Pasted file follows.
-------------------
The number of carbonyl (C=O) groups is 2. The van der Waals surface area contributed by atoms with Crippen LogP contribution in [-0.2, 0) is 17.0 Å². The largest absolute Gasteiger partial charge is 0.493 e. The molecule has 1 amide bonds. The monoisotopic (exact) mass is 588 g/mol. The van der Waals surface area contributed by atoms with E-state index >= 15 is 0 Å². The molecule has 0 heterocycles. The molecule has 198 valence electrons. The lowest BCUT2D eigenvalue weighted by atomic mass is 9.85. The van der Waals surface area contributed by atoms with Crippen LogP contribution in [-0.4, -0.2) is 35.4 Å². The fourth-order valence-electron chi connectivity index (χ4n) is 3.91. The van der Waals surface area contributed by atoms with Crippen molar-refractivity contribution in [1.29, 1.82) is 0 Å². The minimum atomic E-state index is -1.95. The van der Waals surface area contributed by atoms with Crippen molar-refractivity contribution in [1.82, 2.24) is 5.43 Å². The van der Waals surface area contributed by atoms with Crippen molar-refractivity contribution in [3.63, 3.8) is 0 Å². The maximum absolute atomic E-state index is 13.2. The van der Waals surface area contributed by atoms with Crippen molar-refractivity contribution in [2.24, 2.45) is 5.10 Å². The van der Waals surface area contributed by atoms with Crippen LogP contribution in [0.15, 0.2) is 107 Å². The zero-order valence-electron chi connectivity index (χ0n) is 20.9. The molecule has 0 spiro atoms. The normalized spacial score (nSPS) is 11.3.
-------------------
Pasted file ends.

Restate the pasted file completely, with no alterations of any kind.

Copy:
The number of carbonyl (C=O) groups is 2. The van der Waals surface area contributed by atoms with Crippen LogP contribution in [-0.2, 0) is 17.0 Å². The largest absolute Gasteiger partial charge is 0.493 e. The molecule has 1 amide bonds. The monoisotopic (exact) mass is 588 g/mol. The van der Waals surface area contributed by atoms with E-state index >= 15 is 0 Å². The molecule has 0 heterocycles. The molecule has 198 valence electrons. The lowest BCUT2D eigenvalue weighted by atomic mass is 9.85. The van der Waals surface area contributed by atoms with Crippen LogP contribution in [-0.4, -0.2) is 35.4 Å². The fourth-order valence-electron chi connectivity index (χ4n) is 3.91. The van der Waals surface area contributed by atoms with Crippen molar-refractivity contribution in [1.29, 1.82) is 0 Å². The minimum atomic E-state index is -1.95. The van der Waals surface area contributed by atoms with Crippen molar-refractivity contribution in [1.82, 2.24) is 5.43 Å². The van der Waals surface area contributed by atoms with Crippen molar-refractivity contribution in [3.63, 3.8) is 0 Å². The maximum absolute atomic E-state index is 13.2. The van der Waals surface area contributed by atoms with Crippen molar-refractivity contribution in [2.24, 2.45) is 5.10 Å². The van der Waals surface area contributed by atoms with Crippen LogP contribution in [0.15, 0.2) is 107 Å². The zero-order valence-electron chi connectivity index (χ0n) is 20.9. The molecule has 0 spiro atoms. The normalized spacial score (nSPS) is 11.3.